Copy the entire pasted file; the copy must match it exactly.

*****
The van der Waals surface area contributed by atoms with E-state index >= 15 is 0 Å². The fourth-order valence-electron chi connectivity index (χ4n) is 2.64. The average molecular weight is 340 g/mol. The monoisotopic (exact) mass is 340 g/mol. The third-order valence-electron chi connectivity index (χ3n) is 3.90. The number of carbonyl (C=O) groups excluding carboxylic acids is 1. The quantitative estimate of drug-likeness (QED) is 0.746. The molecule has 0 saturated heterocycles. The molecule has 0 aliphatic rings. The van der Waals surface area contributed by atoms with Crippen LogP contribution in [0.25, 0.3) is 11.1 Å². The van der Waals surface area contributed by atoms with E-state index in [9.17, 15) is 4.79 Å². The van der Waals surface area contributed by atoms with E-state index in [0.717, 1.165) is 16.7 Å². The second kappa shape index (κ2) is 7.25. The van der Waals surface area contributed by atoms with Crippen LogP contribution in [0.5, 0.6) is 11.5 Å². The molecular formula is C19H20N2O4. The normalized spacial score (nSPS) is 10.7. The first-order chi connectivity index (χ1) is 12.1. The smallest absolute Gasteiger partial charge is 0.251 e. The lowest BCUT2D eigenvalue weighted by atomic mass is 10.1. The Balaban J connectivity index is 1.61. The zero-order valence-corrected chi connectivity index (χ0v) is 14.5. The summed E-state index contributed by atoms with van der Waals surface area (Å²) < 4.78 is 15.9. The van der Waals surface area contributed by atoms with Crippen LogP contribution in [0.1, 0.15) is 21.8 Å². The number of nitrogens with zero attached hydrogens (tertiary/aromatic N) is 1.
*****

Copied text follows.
The van der Waals surface area contributed by atoms with E-state index >= 15 is 0 Å². The fourth-order valence-electron chi connectivity index (χ4n) is 2.64. The average molecular weight is 340 g/mol. The monoisotopic (exact) mass is 340 g/mol. The third-order valence-electron chi connectivity index (χ3n) is 3.90. The number of carbonyl (C=O) groups excluding carboxylic acids is 1. The quantitative estimate of drug-likeness (QED) is 0.746. The molecule has 0 saturated heterocycles. The molecule has 0 aliphatic rings. The van der Waals surface area contributed by atoms with Crippen LogP contribution in [0.25, 0.3) is 11.1 Å². The van der Waals surface area contributed by atoms with E-state index in [9.17, 15) is 4.79 Å². The van der Waals surface area contributed by atoms with E-state index in [0.717, 1.165) is 16.7 Å². The second kappa shape index (κ2) is 7.25. The van der Waals surface area contributed by atoms with Crippen LogP contribution in [0.5, 0.6) is 11.5 Å². The molecular formula is C19H20N2O4. The normalized spacial score (nSPS) is 10.7. The first-order chi connectivity index (χ1) is 12.1. The smallest absolute Gasteiger partial charge is 0.251 e. The lowest BCUT2D eigenvalue weighted by atomic mass is 10.1. The Balaban J connectivity index is 1.61. The zero-order valence-corrected chi connectivity index (χ0v) is 14.5. The summed E-state index contributed by atoms with van der Waals surface area (Å²) < 4.78 is 15.9. The van der Waals surface area contributed by atoms with Crippen LogP contribution in [0.1, 0.15) is 21.8 Å². The number of nitrogens with zero attached hydrogens (tertiary/aromatic N) is 1.